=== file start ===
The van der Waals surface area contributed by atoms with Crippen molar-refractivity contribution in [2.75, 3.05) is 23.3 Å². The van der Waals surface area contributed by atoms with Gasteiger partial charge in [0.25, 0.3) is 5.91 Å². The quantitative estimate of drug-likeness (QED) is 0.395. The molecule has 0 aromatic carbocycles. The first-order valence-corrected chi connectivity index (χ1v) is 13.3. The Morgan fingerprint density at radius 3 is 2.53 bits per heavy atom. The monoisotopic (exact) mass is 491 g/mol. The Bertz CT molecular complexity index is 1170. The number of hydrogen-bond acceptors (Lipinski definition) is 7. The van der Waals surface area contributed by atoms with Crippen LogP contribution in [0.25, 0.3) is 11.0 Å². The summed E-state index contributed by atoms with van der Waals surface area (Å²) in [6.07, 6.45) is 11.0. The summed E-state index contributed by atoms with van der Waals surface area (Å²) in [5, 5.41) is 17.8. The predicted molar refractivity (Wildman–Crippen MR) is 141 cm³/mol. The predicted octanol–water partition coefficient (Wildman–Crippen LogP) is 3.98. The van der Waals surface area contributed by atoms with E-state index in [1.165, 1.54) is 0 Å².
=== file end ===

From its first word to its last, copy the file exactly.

The van der Waals surface area contributed by atoms with Crippen molar-refractivity contribution in [2.75, 3.05) is 23.3 Å². The van der Waals surface area contributed by atoms with Gasteiger partial charge in [0.25, 0.3) is 5.91 Å². The quantitative estimate of drug-likeness (QED) is 0.395. The molecule has 0 aromatic carbocycles. The first-order valence-corrected chi connectivity index (χ1v) is 13.3. The Morgan fingerprint density at radius 3 is 2.53 bits per heavy atom. The monoisotopic (exact) mass is 491 g/mol. The Bertz CT molecular complexity index is 1170. The number of hydrogen-bond acceptors (Lipinski definition) is 7. The van der Waals surface area contributed by atoms with Crippen LogP contribution in [0.25, 0.3) is 11.0 Å². The summed E-state index contributed by atoms with van der Waals surface area (Å²) in [6.07, 6.45) is 11.0. The summed E-state index contributed by atoms with van der Waals surface area (Å²) in [5, 5.41) is 17.8. The predicted molar refractivity (Wildman–Crippen MR) is 141 cm³/mol. The predicted octanol–water partition coefficient (Wildman–Crippen LogP) is 3.98. The van der Waals surface area contributed by atoms with E-state index in [1.165, 1.54) is 0 Å².